After successfully publishing a couple of apps on Google Play, I have experienced an unusual thing: the day after releasing one of my apps, I noticed that the newly released application was showing a gray screen in the place where Google Map was supposed to appear!
Since it is a travel app, and I am using Google Map to display locations of interesting objects nearby, it is pretty important to have it working.
Anyway, I connected my phone via ADB and in Logcat I saw the following error:
E/Google Maps Android API: Authorization failure. Please see https://developers.google.com/maps/documentation/android-api/start for how to correctly set up the map.
My first thought was that I may have forgotten to check the API key for Google Maps for the release version. I immediately opened Android Studio and on my surprise both debug and release keys were there. Next, I opened Google API Console and voilà — only my debug key was listed there and release key was gone — which was causing my Google Map view to render gray background, as it was not properly defined.
I have read a couple of answers online, and none of them were actually enough to resolve my issue.
So, here it is — the proper way of setting API keys for Google Maps.
As you could conclude from the introduction, in order to use Google Maps in Android applications, we have to get those API keys. But in this post, I will take a step back and start by generating one Google Maps activity.
So, in your Android Studio project, click File -> New -> Activity -> Gallery -> Google Maps Activity. This action will add an activity in the AndroidManifest.xml file together with the following:
Also, it will generate boilerplate files like layout resource file & activity class. Besides, it will create a placeholder for API keys under values/google_maps_api.xml. Note that it creates two different files as explained in the comment section above.
Even though those two files are different, placeholder looks the same in both:
Keep in mind that in the Android project view, only debug google_maps_api.xml is shown.
You can see both files by changing your project view from default Android to Project view.
So what are these keys for? Basically, you can use the debug API key while developing and testing your app, but when you are ready for release, you have to add the API key for the release version.
Otherwise, you will end up facing the same problem as I talked about in the introduction.
In the \app\src\debug\res\values\google_maps_api.xml file, Android Studio will also provide you with a link that you can follow in order to generate your API key. Below that link are instructions for the manual key generation, for which you need a package name and SHA-1 certificate fingerprint.
If you have chosen the first option and clicked on the generated link, it will create a project for you on Google API Console, enable the Maps SDK for Android API and generate a key which will be restricted to your android app package name.
Whichever option you chose — generating manually or with the given link, you will end-up having generated a debug API key which you can now copy-paste under above-given placeholder ‘’YOUR_KEY_HERE’’.
After that, you can start developing and working with Google Maps in your Android app.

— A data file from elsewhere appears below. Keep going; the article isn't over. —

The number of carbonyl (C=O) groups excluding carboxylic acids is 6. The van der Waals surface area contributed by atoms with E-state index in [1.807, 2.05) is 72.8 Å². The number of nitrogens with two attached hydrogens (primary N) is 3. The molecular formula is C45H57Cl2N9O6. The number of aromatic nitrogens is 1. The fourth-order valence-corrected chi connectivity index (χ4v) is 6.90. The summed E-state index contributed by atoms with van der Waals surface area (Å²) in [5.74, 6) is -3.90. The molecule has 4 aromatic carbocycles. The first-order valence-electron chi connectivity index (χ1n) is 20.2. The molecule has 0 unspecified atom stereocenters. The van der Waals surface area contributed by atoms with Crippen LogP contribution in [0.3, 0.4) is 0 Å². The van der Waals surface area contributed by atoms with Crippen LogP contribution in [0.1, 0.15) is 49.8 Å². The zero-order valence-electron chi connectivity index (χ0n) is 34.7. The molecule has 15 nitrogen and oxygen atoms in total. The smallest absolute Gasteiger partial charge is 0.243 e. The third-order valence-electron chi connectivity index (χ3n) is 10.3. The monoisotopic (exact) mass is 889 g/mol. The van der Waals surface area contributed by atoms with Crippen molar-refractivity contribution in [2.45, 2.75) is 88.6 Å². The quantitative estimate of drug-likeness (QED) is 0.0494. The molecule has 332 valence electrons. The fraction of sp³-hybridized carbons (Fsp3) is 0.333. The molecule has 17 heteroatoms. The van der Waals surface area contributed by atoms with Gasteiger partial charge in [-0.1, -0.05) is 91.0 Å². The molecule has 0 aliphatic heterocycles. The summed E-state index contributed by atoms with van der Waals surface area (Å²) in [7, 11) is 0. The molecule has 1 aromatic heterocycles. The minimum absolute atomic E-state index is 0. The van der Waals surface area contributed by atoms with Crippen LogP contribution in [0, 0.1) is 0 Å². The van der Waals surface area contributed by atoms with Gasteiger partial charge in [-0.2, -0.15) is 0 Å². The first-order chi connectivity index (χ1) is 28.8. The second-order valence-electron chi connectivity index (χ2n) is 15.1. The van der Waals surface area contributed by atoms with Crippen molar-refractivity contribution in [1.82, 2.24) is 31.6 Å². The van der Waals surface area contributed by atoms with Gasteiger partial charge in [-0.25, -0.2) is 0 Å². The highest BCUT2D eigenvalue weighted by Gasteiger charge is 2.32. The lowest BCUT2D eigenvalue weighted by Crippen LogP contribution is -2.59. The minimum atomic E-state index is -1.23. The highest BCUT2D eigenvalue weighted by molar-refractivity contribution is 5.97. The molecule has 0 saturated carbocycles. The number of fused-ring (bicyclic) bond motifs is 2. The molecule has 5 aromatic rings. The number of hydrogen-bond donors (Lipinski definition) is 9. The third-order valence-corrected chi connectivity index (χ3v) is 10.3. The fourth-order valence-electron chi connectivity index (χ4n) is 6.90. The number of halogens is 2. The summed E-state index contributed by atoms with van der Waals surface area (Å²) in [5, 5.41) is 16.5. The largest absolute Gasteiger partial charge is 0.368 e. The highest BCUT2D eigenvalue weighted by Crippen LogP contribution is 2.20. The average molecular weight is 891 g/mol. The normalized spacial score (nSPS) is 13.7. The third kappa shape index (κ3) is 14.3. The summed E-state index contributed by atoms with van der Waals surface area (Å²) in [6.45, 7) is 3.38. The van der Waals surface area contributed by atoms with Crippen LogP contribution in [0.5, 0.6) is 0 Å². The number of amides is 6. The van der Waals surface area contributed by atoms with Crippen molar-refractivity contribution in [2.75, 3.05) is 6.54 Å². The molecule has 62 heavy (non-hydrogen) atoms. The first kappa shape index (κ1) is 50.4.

Note that it is not required for the debug key to be restricted, but it is a good practice to do so.
Remember that before releasing your app on Google Play, you have to generate one more key for the release version.
To do so, go to Google API Console -> APIs & Services -> Credentials and click on Create Credentials -> API key. This option will generate a key that is not restricted to anything (yet). Copy-paste that key under the placeholder in \app\src\release\res\values\google_maps_api.xml.
Now, you will have two different keys for debugging and release versions. You can go ahead and publish your app.
After that part is done, go to Google Play Console and enter your app. Click on Release Management -> App signing. On that page, you will see information about different certificates.
If we start from below, under the Upload certificate section you will see the SHA-1 certificate fingerprint where it clearly says:
Use the certificate below to register your app signing key with your API providers for app testing purposes.
Also, this SHA-1 certificate fingerprint can be matched with the one used to generate your signed APK. That can be seen with the command:
$ keytool -list -v -keystore your_keystore.jks -alias your_key_alias
Now, let’s look at the above App signing certificate. There is another SHA-1 certificate fingerprint that is different from the previous one. There it says:
Use the certificate below to register your app signing key with your API providers.
Let’s copy that key and go to Google API Console. Open the API key which is used for the release version. Under Key restrictions, go to Application restrictions and select Android apps. Enter the application package name and paste the key copied from Google Play Console.
You can also restrict it to the desired API, under API restrictions. In this case, you can choose Maps SDK for Android and click Save.
It will take some time for the changes to take effect.
After that, you will have two different API keys, one for debug and one for release versions.
To conclude, even if it looks like it has many steps, it is actually an easy and straightforward process once you get familiar with Google API Console & Google Play Console